People from every walk of life, dealing with loss, racism, and life itself, collide with each other in the city of Angels.
Find the one you hate the most. You’ll like them later on. Find the one you relate with the most. You’ll hate them in the end. Welcome to a world where all East Asians are Chinese. All South Americans are Mexicans. All Middle Easterners are “Osama”. All blacks are criminals. And all whites are rednecks.
Racism, bigotry, misanthropy… passed on from one to the next, by white to brown, to black to yellow, to another shade of skin colour and back to where it started, in an endless spiral of hatred that has no beginning but hopefully one day an end. Wait, there is more! Colour is not enough. Where do you stand in this world? Are you educated? What is your financial and societal status? You work for the government or against the government? Either way, you are criminal. You have principles? How much?
“Crash” includes an amazing ensemble cast and explores in depth all the aforementioned, yet its message focuses on how to overcome the notion that everyone is a victim, whoever is different is the enemy, and it is always someone else’s fault. People’s interconnectedness extends to their feelings too; loss, love, pride, shame, isolation, belonging, loneliness, redemption and regret… all blend into one making it easier to accuse everyone we don’t know for ostensibly having everything we always longed-for. Until we realised we want more…
Change will not happen miraculously. A legend said it once best: “I’m starting with the man in the mirror…”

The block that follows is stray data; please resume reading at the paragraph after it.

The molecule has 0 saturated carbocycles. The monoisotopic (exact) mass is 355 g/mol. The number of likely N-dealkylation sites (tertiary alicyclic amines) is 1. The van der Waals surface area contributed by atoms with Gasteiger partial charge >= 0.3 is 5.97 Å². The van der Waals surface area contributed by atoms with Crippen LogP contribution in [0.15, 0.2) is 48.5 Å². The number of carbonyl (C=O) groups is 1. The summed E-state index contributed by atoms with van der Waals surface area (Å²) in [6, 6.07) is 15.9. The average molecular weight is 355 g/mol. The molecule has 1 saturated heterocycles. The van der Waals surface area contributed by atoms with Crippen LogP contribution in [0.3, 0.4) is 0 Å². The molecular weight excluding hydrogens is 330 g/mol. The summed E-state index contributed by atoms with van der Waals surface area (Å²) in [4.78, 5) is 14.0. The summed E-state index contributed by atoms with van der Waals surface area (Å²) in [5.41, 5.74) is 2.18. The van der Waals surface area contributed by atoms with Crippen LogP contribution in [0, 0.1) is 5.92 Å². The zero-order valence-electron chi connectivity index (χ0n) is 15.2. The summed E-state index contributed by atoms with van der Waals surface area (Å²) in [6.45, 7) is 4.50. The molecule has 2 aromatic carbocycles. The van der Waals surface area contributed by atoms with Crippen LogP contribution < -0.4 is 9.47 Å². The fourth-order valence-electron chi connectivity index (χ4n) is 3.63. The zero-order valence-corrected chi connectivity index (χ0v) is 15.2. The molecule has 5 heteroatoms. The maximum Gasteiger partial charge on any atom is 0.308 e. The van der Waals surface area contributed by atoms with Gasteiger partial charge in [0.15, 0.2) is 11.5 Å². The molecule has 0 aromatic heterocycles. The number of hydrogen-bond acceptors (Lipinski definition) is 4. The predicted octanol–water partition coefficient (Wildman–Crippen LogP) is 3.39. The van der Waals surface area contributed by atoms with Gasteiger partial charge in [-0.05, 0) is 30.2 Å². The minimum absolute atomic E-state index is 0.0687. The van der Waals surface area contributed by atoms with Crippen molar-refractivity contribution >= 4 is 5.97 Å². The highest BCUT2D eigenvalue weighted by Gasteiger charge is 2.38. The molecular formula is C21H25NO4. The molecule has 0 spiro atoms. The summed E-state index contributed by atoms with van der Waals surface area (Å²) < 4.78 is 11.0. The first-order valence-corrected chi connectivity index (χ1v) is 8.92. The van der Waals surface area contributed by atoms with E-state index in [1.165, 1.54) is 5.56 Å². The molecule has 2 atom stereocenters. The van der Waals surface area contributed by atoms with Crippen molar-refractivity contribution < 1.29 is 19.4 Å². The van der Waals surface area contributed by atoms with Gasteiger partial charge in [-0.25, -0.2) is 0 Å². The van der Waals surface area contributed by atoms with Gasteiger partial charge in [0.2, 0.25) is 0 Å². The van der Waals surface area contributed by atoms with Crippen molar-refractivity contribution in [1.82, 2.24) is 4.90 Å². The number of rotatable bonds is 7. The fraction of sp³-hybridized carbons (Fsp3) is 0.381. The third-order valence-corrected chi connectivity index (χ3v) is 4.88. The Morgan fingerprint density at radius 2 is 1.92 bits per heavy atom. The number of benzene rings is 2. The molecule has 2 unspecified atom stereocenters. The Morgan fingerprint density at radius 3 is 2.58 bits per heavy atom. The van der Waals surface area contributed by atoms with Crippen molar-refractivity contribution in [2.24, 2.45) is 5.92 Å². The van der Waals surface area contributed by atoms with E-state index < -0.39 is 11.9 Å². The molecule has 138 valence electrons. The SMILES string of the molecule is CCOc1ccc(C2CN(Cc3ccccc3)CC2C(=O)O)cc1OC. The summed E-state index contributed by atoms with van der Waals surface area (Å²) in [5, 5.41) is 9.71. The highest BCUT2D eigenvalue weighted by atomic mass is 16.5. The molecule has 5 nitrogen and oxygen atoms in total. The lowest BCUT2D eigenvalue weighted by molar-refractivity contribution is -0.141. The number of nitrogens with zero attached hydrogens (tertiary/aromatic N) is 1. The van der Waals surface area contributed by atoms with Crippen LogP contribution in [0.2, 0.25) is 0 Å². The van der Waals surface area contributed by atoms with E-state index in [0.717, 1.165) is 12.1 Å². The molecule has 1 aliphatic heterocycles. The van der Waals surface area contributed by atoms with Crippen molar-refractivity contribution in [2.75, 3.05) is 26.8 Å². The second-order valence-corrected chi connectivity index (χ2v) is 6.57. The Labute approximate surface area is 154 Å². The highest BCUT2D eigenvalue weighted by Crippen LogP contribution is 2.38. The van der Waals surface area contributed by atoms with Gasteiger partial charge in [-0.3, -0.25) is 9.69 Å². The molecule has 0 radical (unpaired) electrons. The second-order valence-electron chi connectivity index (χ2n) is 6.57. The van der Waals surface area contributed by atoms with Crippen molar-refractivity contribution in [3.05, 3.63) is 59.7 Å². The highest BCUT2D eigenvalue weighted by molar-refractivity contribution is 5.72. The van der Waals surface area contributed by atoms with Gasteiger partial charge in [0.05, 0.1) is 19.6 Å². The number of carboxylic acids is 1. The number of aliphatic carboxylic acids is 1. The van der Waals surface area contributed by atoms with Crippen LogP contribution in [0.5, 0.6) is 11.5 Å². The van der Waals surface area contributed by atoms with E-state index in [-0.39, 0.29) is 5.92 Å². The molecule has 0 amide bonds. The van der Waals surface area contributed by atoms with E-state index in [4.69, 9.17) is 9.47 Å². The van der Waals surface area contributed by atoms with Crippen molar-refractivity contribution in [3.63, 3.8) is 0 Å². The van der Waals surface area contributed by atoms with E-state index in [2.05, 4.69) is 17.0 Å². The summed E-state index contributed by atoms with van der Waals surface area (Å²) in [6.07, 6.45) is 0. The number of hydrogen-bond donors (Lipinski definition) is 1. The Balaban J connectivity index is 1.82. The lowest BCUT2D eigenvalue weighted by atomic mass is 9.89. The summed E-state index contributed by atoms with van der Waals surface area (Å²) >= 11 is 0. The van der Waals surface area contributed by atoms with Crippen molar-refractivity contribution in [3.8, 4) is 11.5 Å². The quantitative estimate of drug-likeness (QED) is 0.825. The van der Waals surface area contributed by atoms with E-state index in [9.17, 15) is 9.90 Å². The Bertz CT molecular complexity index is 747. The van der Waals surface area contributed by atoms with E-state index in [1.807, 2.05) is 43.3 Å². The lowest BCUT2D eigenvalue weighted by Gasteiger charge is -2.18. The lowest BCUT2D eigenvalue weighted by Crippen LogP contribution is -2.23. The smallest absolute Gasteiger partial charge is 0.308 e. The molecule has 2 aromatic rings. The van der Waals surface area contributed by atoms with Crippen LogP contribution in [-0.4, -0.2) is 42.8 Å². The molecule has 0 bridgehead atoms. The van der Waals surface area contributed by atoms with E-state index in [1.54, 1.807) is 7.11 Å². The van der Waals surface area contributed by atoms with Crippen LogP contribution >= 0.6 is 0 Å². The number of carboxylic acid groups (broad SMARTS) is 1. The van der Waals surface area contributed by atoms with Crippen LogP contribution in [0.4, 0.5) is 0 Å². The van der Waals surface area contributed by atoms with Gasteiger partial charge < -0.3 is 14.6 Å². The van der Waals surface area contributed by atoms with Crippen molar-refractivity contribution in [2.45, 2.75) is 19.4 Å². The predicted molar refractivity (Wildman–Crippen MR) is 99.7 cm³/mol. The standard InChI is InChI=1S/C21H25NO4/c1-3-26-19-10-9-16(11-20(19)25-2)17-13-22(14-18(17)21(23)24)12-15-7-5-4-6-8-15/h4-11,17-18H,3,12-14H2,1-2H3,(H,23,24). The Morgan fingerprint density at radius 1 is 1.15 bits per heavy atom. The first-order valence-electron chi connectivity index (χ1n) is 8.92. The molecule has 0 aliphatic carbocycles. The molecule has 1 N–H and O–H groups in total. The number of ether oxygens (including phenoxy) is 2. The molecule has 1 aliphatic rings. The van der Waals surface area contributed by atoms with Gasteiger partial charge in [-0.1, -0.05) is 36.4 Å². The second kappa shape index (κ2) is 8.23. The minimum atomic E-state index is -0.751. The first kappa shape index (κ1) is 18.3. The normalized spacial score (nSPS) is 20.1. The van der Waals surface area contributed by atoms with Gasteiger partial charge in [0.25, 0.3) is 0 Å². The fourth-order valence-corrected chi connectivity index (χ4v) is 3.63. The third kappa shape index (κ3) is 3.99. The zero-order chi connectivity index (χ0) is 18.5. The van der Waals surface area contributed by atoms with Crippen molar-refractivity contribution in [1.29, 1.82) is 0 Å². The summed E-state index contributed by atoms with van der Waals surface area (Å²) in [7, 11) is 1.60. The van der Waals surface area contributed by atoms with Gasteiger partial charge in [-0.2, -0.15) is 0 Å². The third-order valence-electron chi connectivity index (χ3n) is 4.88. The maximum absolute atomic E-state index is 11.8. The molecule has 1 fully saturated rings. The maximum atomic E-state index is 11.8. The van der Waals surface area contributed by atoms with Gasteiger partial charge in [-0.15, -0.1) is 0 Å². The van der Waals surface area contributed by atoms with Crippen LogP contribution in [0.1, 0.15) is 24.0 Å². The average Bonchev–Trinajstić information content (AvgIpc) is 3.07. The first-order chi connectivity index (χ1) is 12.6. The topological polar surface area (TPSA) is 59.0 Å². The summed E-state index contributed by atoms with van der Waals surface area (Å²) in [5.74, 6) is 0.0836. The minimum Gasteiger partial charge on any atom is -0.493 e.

A man with teleporting abilities, living a carefree life, gets caught in an ancient war between Jumpers and Paladins.
There is a lot of negativity surrounding this film. It was meant to be a franchise but the box office results scratched the idea off the producers’ mind. From where I stand, Michael Rooker has been under-utilized. For a guy who usually does the villain in the story, it’s really great to see him as a washed-up yet filled with remorse dad who pays the price. I would definitely want to see more of him on the screen. Samuel Jackson is always great but could have been even greater as the fanatic Paladin. Reciting passages from the Bible like in “Pulp Fiction” (1994) would have elevated his character to the sky.
Jamie Bell is always at his best so there is nothing much to say, which leaves us with Hayden Christensen and Rachel Bilson (who got engaged after the film). Once again, there could have been a strong story between them – and even stronger subtext for the film – after what happened in their childhood years.
To cut the long story short, production and budgetary issues watered down a what could have been a brilliant story and a brilliant film. That said, it definitely deserves a watch as you’ll spend an entertaining hour and a half forgetting about your own problems. For this one, my round of applause goes to the visual and sound effect department. Spot on!
Loss and despair connect four troubled souls in two intermingled, alternate realities.
I have spoken of underrated films before but “Franklyn” definitely gets the cake. I watched it almost ten years ago and so much I wanted to talk about it with someone who had watched it as well. But no one had. And to this very day, hardly anyone still has.